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  5. "Excuse me, have you seen my …

"Excuse me, have you seen my tarantula?"

Translation:Entschuldigung, haben Sie meine Vogelspinne gesehen?

May 6, 2018



Interesting fact. "The Goliath birdeater belongs to the tarantula family Theraphosidae. Found in northern South America, it is the largest spider in the world by mass and size, but it is second to the giant huntsman spider by leg-span".


Bird-spider, creative.


Just when you thought tarantulas couldn't sound any scarier... you learn that german's basically describe them as "those spiders that are big enough to eat birds!'

  • 1913

Why is "Excuse me" only translated to "Entschuldigung", but "Entschuldigen Sie" is not accepted as a valid translation? Both are used equally in German.

  • 1291

I have reported it. Ich habe es gemeldet.


What about "Entschuldigen Sie mich"?


Why not "...hast du..."


No idea. What did you write for the "..." parts?

There are accepted translations that include the words "hast du".


I thought Bitte could also be used to mean excuse me, if you are asking someone in the street...


Duo MUST accept "Entschuldigen Sie bitte" for excuse me. "Entschuldigung" alone is not incorrect, equally used but less elegant.


This one gave me a giggle. Are they just planning to view it inside its cage, or has the speaker mislaid it !


No, excuse me! The correct translation for "tarantula" is "Tarantel", a European spider species and was incorrect applicated to "Vogelspinne" as Pons says https://de.pons.com/übersetzung?q=tarantula&l=deen&in=ac_en&lf=en&qnac=tarantula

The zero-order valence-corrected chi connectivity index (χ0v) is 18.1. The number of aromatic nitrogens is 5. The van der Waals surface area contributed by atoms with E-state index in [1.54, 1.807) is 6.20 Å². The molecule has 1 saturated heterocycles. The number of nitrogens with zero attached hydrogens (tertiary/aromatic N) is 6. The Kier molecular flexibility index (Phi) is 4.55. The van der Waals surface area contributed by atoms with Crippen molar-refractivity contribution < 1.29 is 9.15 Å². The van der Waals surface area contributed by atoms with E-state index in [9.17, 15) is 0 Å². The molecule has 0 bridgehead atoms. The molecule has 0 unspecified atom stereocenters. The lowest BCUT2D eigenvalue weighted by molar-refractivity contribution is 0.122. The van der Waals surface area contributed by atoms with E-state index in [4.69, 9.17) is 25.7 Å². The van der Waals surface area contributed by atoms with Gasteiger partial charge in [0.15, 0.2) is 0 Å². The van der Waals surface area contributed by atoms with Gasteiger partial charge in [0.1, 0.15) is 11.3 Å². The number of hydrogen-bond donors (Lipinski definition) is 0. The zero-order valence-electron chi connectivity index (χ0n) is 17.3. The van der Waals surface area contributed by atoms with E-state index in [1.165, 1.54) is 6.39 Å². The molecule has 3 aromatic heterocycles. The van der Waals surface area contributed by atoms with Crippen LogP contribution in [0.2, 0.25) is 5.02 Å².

A short passage from the German Wikipedia, which describes the problem:

"Durch Rückübersetzung aus dem Englischen wird von unwissenden Personen jedoch die (fehlerhafte) wörtliche Übersetzung genommen. Somit werden die Namen in wissenschaftlich fragwürdiger Literatur und in schlecht übersetzten Dokumentationen verdreht, sodass Vogelspinnen als Taranteln bezeichnet werden, was in der breiten Bevölkerung eine fehlerhafte Gleichsetzung der beiden Spinnengruppen zur Folge hat."

I think, it would be better to improve the translation of "tarantula" to "Tarantel".


You make a good point, and the smaller European spider is indeed the original meaning of "tarantula" in English also (from when it first passed into English from Italian). However, in current English usage, "tarantula" is virtually always applied to the large, hairy New World spiders that are found for example in the Amazon or the US Southwest. So the equation of English "tarantula" with German "Vogelspinne" is I think the more accurate equation now, rather than English "tarantula" with German "Tarantel".


I think Vogelspinne is far more poetic


In the words to select from for the answer "Sie" is shown as "sie" - ie lower case "s" - still marked as correct when submitted - needs changing by DUO. All a bit confusing for a few moments until I realised it must be an error by DUO.

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